AP Photo/Eric Risberg, File

Native American tribes can now grow and sell marijuana on reservations — but whether to enter the emerging market could be a daunting choice.

Cannabis represents a huge economic opportunity for tribes, which maintain the right of self-government. Few, however, have publicly embraced the idea.


Here's what you need to know about marijuana on tribal lands.

1. The Department of Justice said tribes can move forward with legalization

The federal government considers federally recognized Indian tribes "domestic dependent nations," which means they have the right to govern themselves.


With that in mind, it makes sense that Justice Department told tribes in December that they could grow and sell marijuana on their lands without the feds getting in the way. Basically, the message was "You can decide for yourselves."

2. It's more of a yellow light than a green light

The federal policy doesn't wholeheartedly allow marijuana legalization — it comes with restrictions (sales to minors, for example) that would lead the U.S. government to intervene.


Not every tribe may be able to get into the game, either. At the time of the announcement, the U.S. attorney in Oklahoma City said he had a different interpretation of the memo than what had been reported in some media outlets. He thinks pot will only be permitted in states where marijuana is already legal.

Hilary Bricken, a cannabis-industry lawyer who is helping organize a February meeting for tribes to discuss pot, said that whether a tribe can proceed with legalization may depend on the views of the U.S. attorney in their state.


"It's not a green light," she said. "The feds are going to have to approve these things before they go forward."

3. One tribe is already trying to move into the legal pot business

A northern California community is already taking the plunge. The Pinoleville Pomo Nation in Mendocino County plans to break ground on construction of an indoor grow facility in February, making them the first tribe to enter the medical marijuana business.


To make the project happen, the tribe is contracting with FoxBarry Development Company, which works with Native American groups on everything from farming to casinos, and United Cannabis, a medical marijuana company. Once the $10 million facility is completed, Pinoleville Pomo Nation plans to sell to authorized medical cannabis users and dispensaries in California.

The tribe does not plan to open a dispensary or retail store on their land, which will help avoid any potential conflict with law enforcement.


Victor Cruz, a spokesperson for FoxBarry and United Cannabis, said that although Pinoleville is a small tribe — just 250 people — they might set a trend.

"Ever since this went public, they've received calls from over a dozen other tribal nations all over the country, including states where there are no medical marijuana laws on the books," he said. "There's a lot of interest in other tribal lands to do the same."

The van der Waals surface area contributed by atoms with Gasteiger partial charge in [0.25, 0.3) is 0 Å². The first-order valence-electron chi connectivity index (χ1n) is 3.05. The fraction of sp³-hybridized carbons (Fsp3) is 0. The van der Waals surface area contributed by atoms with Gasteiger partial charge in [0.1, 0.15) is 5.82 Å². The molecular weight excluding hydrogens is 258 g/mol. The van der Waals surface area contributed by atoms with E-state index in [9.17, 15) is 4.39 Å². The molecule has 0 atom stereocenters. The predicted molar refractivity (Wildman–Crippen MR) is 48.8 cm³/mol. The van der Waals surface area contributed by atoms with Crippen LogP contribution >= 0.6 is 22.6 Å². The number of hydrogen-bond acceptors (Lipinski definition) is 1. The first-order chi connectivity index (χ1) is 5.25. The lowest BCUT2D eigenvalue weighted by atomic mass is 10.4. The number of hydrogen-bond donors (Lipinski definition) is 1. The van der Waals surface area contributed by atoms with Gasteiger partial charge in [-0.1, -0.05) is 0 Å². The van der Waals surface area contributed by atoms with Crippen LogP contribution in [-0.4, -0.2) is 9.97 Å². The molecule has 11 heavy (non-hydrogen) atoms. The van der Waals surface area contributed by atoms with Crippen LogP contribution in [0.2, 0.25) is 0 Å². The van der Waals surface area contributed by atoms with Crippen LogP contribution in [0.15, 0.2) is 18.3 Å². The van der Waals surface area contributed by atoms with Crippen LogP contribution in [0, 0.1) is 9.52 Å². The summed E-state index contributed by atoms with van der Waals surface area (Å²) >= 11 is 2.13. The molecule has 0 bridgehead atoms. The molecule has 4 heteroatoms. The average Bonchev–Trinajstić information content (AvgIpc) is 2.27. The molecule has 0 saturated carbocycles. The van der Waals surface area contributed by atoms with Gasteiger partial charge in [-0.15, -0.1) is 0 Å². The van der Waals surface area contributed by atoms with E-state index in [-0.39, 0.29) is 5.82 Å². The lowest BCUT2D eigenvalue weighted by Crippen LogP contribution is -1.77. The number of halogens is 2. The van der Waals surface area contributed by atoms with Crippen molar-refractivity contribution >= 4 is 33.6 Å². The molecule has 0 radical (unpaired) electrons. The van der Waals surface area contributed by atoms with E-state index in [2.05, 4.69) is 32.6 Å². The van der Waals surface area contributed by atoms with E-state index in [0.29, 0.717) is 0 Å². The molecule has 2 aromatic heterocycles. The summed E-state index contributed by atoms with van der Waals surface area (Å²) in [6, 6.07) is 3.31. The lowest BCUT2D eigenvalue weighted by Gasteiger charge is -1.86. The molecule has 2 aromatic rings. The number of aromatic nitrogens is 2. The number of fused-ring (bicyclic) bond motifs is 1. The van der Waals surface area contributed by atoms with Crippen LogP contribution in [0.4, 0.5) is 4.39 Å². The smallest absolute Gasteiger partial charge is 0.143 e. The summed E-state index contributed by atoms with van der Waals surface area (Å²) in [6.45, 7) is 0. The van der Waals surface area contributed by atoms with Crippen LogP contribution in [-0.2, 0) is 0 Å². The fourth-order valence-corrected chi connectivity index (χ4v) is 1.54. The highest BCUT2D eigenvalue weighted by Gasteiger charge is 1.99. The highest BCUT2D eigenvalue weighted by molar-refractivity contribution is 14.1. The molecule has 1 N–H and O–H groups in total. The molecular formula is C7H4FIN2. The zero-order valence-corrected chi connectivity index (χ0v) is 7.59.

4. Not so fast. Lots of tribes oppose the idea of legal cannabis

Some tribes view marijuana as a dangerous vice and have worked with U.S. law enforcement to keep their lands cannabis-free. In 2012, for instance, the Hoopa Valley Tribe in California coordinated with federal and state officials to eradicate an estimated 26,000 marijuana plants.


With that in mind, some Native American leaders were surprised to hear that the Justice Department would allow tribes to enter the marijuana business. At the time of the announcement, Troy Eid, a Denver attorney and chairman of the Indian Law and Order Commission, seemed baffled.

"There has been no consultation between the administration and tribes as to what they want to do," he told Bloomberg News. "It's a very unusual gap in how this president has approached things."

5. It could still be a huge money-making opportunity

Despite trepidation about cannabis, it has the potential to follow the trajectory of another huge Native American money-making endeavor: gambling.


While gambling certainly isn't a panacea for economic woes among Native Americans (one in four still live in poverty), it can bring great wealth to communities who run successful casinos.

One of the most well-known casino proprietors, the Mohegan tribe in Connecticut, earned roughly $15 million in gambling profit during the first quarter of the 2015 fiscal year, for instance. But there's a catch — competition from online gambling and state-sanctioned slots have taken a bite out of their business, not to mention years of a stagnant economy.


Marijuana could be an attractive side business. In Colorado, sales have soared in the past year, hitting new highs month after month. Tribes could potentially take advantage of markets in states that aren't ready to legalize, but are tolerant enough to allows sales to move forward on reservations.

The Mohegan Tribe, for one, appears interested in the idea of legalized marijuana. A statement from the community in December said leaders "are looking at numerous opportunities to diversify into new emerging markets and products that promise to sustain their government for years to come."

Ted Hesson was formerly the immigration editor at Fusion, covering the issue from Washington, D.C. He also writes about drug laws and (occasionally) baseball. On the side: guitars, urban biking, and fiction.